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The proteins of any organism evolve at disparate rates. A long list of factors affecting rates of protein evolution have been identified. However, the relative importance of each factor in determining rates of protein evolution remains unresolved. The prevailing view is that evolutionary rates are dominantly determined by gene expression, and that other factors such as network centrality have only a marginal effect, if any. However, this view is largely based on analyses in yeasts, and accurately measuring the importance of the determinants of rates of protein evolution is complicated by the fact that the different factors are often correlated with each other, and by the relatively poor quality of available functional genomics data sets. Here, we use correlation, partial correlation and principal component regression analyses to measure the contributions of several factors to the variability of the rates of evolution of human proteins. For this purpose, we analyzed the entire human protein-protein interaction data set and the human signal transduction network-a network data set of exceptionally high quality, obtained by manual curation, which is expected to be virtually free from false positives. In contrast with the prevailing view, we observe that network centrality (measured as the number of physical and nonphysical interactions, betweenness, and closeness) has a considerable impact on rates of protein evolution. Surprisingly, the impact of centrality on rates of protein evolution seems to be comparable, or even superior according to some analyses, to that of gene expression. Our observations seem to be independent of potentially confounding factors and from the limitations (biases and errors) of interactomic data sets.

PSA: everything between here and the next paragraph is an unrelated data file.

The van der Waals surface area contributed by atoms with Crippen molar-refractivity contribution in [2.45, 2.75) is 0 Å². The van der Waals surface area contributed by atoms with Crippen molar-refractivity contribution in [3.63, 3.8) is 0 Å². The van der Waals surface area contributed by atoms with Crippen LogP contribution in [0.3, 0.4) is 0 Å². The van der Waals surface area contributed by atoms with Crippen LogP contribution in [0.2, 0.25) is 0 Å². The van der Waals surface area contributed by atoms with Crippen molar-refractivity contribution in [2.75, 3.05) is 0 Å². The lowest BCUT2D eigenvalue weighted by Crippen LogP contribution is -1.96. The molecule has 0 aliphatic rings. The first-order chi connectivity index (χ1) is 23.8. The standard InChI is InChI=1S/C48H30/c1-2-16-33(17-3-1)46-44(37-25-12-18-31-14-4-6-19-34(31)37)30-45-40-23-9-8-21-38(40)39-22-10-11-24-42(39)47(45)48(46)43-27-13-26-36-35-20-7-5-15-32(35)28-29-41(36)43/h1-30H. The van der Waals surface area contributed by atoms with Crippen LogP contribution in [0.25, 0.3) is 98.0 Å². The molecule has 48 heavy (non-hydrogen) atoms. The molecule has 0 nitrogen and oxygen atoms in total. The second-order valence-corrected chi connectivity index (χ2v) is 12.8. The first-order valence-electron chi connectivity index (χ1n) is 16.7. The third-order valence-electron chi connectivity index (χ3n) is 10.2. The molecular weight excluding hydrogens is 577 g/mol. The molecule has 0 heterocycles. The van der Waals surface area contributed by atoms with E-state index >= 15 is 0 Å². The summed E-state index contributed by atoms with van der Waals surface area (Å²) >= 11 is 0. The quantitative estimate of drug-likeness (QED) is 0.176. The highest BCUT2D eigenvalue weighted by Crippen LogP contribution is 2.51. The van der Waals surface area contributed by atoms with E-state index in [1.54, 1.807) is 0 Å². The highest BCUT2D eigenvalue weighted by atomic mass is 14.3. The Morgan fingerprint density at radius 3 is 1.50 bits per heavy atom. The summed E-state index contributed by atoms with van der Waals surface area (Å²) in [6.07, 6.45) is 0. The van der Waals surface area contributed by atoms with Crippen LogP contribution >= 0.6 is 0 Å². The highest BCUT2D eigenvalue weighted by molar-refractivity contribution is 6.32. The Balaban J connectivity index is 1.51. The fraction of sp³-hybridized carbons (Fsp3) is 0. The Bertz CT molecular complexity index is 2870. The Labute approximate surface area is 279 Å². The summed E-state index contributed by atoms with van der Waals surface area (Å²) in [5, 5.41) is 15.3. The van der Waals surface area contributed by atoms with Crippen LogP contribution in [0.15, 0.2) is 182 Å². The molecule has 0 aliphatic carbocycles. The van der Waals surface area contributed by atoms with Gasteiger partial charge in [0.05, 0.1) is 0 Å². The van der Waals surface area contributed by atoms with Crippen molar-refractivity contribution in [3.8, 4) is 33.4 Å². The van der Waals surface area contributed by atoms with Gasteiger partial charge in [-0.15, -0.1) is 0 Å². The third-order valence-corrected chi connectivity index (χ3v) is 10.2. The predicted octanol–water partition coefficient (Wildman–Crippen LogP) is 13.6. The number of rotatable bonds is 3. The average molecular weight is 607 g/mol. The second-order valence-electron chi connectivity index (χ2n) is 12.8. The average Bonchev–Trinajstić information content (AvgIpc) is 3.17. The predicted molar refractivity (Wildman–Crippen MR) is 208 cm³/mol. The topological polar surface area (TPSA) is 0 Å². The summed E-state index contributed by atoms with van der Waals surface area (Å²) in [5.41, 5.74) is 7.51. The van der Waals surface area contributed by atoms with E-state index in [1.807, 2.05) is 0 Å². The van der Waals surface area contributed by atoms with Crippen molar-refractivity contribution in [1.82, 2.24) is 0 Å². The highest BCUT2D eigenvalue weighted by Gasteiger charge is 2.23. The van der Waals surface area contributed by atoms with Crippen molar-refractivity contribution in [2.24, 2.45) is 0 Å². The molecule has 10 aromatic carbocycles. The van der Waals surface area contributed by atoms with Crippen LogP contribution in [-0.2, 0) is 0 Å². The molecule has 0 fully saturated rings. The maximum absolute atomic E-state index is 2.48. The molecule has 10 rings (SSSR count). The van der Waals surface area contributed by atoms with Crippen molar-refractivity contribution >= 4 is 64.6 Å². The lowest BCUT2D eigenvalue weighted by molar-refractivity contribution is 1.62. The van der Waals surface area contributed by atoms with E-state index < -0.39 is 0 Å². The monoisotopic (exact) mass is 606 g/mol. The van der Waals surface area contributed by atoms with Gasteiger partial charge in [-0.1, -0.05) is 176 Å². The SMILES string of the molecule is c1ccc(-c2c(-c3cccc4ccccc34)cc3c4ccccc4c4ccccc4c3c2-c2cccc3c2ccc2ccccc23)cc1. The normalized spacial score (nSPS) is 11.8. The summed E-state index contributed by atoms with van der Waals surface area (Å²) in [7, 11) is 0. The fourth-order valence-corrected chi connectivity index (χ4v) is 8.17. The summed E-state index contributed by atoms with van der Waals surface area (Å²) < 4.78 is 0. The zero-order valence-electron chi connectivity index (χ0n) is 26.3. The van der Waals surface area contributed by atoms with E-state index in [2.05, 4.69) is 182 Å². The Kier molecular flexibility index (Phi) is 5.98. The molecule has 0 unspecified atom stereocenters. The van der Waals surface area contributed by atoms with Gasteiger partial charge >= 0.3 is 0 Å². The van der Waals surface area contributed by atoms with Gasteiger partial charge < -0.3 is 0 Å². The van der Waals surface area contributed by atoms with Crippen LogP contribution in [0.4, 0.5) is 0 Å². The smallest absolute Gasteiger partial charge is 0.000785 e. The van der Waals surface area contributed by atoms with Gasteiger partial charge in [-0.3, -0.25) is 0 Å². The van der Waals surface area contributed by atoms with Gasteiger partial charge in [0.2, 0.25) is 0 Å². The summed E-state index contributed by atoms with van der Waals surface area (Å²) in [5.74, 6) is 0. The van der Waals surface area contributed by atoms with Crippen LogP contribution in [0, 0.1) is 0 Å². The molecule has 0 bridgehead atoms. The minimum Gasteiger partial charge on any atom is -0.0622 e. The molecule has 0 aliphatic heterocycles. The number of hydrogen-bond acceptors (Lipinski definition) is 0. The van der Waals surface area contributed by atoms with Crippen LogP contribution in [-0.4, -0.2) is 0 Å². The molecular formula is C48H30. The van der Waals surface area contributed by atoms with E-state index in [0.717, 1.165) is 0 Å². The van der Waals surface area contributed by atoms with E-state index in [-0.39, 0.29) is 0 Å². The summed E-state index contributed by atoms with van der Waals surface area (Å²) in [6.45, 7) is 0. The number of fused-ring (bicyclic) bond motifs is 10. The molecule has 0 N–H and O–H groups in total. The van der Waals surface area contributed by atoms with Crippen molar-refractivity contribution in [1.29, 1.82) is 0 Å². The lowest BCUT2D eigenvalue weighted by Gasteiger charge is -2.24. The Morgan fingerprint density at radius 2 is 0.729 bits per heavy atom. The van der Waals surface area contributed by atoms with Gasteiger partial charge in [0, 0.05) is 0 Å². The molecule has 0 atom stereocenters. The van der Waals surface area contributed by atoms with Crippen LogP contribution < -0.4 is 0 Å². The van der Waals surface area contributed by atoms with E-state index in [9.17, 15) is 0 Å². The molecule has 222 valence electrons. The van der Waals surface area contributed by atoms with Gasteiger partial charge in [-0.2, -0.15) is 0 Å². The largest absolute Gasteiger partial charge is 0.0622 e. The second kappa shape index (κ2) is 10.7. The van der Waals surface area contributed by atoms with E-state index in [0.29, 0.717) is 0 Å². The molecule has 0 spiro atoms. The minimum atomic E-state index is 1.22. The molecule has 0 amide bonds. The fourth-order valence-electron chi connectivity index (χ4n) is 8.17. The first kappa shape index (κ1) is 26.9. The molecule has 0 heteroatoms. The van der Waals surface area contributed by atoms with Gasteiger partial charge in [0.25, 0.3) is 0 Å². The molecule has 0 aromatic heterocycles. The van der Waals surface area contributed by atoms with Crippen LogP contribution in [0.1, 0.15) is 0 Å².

Original publication




Journal article


Genome biology and evolution

Publication Date





1742 - 1756


Department of Biology, University of Nevada, Reno.